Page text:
Each president brings with him more than just his agenda to Washington. He also brings personal qualities, those traits of character that shape and define his time in office as much as any event or policy. For Barack Obama, that quality was a confidence—or, critics might say, aloofness—exemplified by the nickname “No Drama Obama.” For George W. Bush, it was a resolve that crossed into stubborn rigidity. For Bill Clinton, a malleability that sometimes—or even often—skirted principle.
Donald Trump has just three months in office, but even now, we can see what he brings to the White House. Not the strength or mastery he works to project with every public appearance, but its opposite: insecurity. As president, Trump is profoundly insecure: insecure about his electoral victory, insecure about his public standing, and insecure about his progress as chief executive.
President Trump’s smothering insecurity is evident in his recent interview with the Associated Press. Throughout the long and meandering exchange, Trump repeatedly turns from questions of policy and program to the obsessions and insecurities that seem to consume his attention. When asked, for example, if he’ll reject a bill to fund the government if it doesn’t include funding for a border wall, Trump pivots from the issue at hand to a discussion of the Electoral College. “You know, it’s funny. The Democrats, they have a big advantage in the Electoral College,” said Trump, later adding that “the Electoral College is very difficult for a Republican to win.”
This focus on the Electoral College—and how difficult it’s supposed to be for Republican presidential candidates—is a regular tic for Trump. “You know, look, the Democrats had a tremendous opportunity because the Electoral College, as I said, is so skewed to them,” said Trump in response to questions about his White House team. “The Electoral College is so skewed in favor of a Democrat that it’s very, very hard.”
It’s difficult to discern the exact reason for these digressions. But the best explanation is that Trump remains self-conscious about his failure to win the national popular vote or is possibly already worried that he might lose re-election. Harping on difficulty of an Electoral College victory is a way of saying that he accomplished the hard part of an election and of creating an excuse for any potential future failure. Which is tied to another aspect of Trump’s insecurity: his childlike need for constant affirmation.
“I have learned one thing, because I get treated very unfairly, that’s what I call it, the fake media,” said Trump, in a long non sequitur that came after the AP asked about his work building relationships with Democrats. “I get treated so badly,” he said, at one point characterizing CNN, MSNBC, and CBS as nemeses and suggesting they were “fake media.” Indeed, this happens throughout. President Trump does not get very far without referring to what he feels is unfair treatment from the press, regularly saying that the media isn’t covering any of his accomplishments or giving him sufficient praise for his dealmaking. “Nobody wrote that story,” he said in reference to what he describes as major cost savings for military aircraft but what—in reality—is more modest and less tied to Trump’s negotiating skills.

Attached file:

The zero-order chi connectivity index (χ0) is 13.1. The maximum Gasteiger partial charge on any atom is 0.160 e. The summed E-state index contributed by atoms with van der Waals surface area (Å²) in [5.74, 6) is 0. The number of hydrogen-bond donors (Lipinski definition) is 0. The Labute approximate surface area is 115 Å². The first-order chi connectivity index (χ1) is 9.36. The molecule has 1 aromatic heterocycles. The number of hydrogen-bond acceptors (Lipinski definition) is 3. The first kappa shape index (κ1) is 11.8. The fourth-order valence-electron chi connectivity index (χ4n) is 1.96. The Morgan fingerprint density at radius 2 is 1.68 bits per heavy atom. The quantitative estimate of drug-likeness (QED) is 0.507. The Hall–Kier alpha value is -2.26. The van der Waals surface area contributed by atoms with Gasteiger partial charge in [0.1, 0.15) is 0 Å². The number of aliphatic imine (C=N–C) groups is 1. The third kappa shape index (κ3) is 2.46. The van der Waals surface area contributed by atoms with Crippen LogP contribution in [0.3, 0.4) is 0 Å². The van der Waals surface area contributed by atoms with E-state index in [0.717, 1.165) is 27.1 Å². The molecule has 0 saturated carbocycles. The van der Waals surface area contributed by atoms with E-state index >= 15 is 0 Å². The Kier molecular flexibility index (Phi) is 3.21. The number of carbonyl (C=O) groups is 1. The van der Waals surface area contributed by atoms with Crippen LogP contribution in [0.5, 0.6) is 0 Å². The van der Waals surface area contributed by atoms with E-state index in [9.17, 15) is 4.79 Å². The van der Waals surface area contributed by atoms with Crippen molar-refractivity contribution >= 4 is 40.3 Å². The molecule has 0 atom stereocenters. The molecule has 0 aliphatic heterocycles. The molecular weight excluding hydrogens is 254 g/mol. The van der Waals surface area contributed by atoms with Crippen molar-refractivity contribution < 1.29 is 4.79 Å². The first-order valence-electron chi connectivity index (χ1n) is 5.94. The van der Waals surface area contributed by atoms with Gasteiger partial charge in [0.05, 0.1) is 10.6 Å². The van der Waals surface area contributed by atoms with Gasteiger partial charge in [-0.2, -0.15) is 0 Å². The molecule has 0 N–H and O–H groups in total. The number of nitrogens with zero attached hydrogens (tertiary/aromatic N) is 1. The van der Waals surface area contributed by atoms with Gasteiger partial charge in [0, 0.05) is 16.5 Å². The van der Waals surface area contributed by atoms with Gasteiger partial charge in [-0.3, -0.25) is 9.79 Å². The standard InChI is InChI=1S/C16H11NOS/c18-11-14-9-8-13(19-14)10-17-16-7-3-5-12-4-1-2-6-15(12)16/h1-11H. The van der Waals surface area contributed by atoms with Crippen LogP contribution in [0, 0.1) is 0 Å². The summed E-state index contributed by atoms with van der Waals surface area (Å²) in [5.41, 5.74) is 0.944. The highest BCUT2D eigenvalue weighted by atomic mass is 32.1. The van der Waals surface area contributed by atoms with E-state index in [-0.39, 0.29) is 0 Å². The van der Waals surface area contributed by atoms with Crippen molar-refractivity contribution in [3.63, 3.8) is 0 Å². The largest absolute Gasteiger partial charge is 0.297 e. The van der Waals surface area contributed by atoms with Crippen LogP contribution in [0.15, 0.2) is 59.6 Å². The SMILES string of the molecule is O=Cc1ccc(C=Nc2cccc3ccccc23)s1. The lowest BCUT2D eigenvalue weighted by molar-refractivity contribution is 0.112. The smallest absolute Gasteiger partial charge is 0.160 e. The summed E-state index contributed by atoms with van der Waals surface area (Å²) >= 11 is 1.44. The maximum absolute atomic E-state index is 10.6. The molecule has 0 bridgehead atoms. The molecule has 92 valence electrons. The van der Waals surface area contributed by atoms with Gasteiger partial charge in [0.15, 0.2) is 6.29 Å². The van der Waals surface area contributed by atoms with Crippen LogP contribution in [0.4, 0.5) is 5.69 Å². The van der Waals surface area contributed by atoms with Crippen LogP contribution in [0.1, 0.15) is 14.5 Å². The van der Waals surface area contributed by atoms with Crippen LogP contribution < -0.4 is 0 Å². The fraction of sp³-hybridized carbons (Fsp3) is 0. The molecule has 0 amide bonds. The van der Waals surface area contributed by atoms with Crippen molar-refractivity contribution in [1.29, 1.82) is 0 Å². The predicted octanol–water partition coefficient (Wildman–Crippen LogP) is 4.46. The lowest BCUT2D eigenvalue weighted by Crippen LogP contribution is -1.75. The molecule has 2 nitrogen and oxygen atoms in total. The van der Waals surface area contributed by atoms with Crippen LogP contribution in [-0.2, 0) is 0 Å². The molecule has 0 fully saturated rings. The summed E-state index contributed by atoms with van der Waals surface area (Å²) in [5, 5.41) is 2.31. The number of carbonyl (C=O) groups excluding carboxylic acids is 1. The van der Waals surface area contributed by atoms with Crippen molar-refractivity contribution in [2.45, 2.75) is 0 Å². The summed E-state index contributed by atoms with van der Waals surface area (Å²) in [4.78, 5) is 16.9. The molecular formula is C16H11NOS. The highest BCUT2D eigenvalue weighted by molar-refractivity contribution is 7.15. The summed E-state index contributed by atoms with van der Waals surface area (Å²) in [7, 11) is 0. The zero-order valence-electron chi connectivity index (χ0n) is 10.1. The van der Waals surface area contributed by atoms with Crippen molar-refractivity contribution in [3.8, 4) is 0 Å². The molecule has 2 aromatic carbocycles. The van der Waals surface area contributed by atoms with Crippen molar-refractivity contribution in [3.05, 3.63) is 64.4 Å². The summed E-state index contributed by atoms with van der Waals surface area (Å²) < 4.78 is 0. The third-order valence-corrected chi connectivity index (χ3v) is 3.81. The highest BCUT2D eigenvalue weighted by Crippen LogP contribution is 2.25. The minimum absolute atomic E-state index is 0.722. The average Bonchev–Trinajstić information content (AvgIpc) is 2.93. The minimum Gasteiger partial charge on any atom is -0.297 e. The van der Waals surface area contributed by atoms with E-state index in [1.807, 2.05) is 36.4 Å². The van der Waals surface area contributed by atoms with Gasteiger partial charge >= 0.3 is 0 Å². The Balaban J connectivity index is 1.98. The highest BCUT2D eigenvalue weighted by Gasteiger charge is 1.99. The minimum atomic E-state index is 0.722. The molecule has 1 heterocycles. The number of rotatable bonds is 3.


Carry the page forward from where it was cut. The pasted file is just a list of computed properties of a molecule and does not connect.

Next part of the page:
Similarly, with the 100-days marker, Trump dismisses it as an “artificial barrier” and says voters shouldn’t judge him on it, while simultaneously arguing that he has accomplished most of the items on his list for the period. It’s as if Trump knows he is far behind on his agenda—that, a Supreme Court justice aside, he has done relatively little as president—but that he also has to affirm his self-image as a historic, consequential leader. It’s why, when the topic turned to his February address to Congress, Trump turned immediately to extreme hyperbole. “[S]ome people said it was the single best speech ever made in that chamber,” he said. Later, he repeated his false—or at least distorted—story about Democratic Rep. Elijah Cummings. “He said, ‘You will be,’ in front of five, six people, he said, ‘You will be the greatest president in the history of this country,’ ” Trump claimed. When the AP disputed that characterization, he repeated himself. (The difficulty for Trump here seems to be an unacknowledged and very big if in Cummings’ remarks.)
With any given issue and on any given concern, Trump turns immediately to how he’s perceived; whether the press is unfair, whether he is getting his due. And while he denounces outlets like MSNBC and CNN, he is clearly preoccupied with the cable news and hyperattentive to what’s said about him. “By the way, I’m 10–0 for that. I’ve called every one of them,” said Trump about his early statement describing the recent attack in France as “terrorism” before all the details were known. Once again, here, he’s complaining about press criticism, eventually ending his digression by affirming his position as president. “Whatever. In the meantime, I’m here, and they’re not.”
Donald Trump is fond of statements like that, fond of reminding his interlocutors that he resides in the White House. One imagines he sees it as a statement of confidence. In reality, it’s the boast of someone who protests a bit too much, who feels less secure in his station than he might project.
One last point: Presidential insecurity isn’t harmless, especially for a commander in chief who is obsessed with winning and who seems to see life as a dominance game, where someone or something has to be a loser. What happens when the insecure president can’t move his agenda through Congress? What happens when his plans fail? What does he do to ensure that, above all, he isn’t a loser? If our recent national adventures with Afghanistan, Syria, and North Korea are any indication, we have a good, and worrying, answer for that question.